‘Let the music play on’: Parkland dad honors late son by providing free lessons to band kids affected by COVID-19

Jessica Bakeman, WLRN

When COVID-19 closed schools in March, it silenced many middle and high school choirs and bands. A father who lost his son in the Parkland shooting wanted to, “let the music play on.”

That’s what he’s calling his initiative to bring virtual music lessons to kids attending Title I schools during the pandemic.

A few months before the shooting that took 17 lives in Parkland, Marjory Stoneman Douglas High School’s marching band won its first ever state championship.

Alex Schachter performed with his bandmates on Tropicana Field in St. Petersburg during these finals — a few days before Thanksgiving in 2017.

His dad, Max, was watching from the stands.

“When they announced that Marjory Stoneman Douglas had won, you know, it’s just tremendous joy, and the kids are screaming and yelling,” Schachter said.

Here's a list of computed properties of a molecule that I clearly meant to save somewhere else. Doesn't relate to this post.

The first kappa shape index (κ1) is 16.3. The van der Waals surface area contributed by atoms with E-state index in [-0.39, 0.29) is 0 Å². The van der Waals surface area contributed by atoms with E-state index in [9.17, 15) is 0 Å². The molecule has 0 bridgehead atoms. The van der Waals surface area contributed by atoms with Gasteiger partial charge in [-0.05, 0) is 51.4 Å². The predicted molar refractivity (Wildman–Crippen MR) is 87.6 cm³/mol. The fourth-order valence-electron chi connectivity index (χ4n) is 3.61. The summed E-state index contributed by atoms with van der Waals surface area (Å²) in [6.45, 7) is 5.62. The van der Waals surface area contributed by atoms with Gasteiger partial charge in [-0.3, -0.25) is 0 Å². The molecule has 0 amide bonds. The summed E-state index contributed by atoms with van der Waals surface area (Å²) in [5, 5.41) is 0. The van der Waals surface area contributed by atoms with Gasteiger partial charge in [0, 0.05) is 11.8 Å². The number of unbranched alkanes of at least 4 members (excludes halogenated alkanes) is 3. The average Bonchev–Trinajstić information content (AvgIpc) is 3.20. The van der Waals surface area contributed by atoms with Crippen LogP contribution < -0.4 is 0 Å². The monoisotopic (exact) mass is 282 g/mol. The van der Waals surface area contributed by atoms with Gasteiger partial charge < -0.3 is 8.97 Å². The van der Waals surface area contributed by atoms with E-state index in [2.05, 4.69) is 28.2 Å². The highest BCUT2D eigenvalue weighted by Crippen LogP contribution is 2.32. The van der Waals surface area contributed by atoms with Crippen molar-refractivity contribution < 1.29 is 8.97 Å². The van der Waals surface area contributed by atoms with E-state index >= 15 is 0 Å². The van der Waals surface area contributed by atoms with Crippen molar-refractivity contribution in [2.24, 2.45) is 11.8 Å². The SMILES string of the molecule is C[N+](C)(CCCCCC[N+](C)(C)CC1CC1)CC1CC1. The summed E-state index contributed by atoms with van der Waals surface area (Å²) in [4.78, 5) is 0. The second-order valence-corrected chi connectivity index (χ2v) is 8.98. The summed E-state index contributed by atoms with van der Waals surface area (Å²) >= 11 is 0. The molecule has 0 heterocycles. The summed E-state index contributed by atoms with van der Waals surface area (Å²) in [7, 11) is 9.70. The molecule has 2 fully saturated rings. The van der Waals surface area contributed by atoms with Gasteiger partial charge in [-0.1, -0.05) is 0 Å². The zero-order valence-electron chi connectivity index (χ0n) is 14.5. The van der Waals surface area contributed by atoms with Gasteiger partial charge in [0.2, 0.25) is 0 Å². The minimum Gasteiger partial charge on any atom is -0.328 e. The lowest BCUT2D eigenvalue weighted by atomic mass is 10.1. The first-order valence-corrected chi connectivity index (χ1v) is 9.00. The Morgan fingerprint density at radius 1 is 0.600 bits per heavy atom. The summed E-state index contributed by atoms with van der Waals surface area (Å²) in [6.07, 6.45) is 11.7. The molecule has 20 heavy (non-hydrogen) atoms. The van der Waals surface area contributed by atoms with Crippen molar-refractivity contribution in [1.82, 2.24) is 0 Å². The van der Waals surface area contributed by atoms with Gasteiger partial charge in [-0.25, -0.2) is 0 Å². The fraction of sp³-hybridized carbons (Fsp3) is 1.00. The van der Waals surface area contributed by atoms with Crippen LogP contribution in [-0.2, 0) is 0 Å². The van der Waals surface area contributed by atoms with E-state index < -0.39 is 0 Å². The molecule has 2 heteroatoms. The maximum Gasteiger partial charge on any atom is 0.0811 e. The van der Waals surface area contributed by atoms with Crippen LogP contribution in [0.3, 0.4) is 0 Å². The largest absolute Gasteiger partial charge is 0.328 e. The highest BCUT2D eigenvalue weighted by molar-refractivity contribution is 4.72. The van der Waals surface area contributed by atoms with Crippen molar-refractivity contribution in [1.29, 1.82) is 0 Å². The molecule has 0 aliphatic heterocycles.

“That was one of my happiest memories.”

Alex, tragically, was one of the students killed at Stoneman Douglas on February 14th, 2018.

Max Schachter wanted to share that joy Alex found playing his trombone with other kids — especially now, with schools closed since March because of COVID-19.

“I know the power of music. We know all the positive effects that it had on Alex. And we wanted to try to spread that to children in schools that, that need it the most,” Schachter said.

Like Rickards Middle in Fort Lauderdale. Schachter is raising money to provide private virtual music lessons to students there.

“Yup, let’s find that high D.”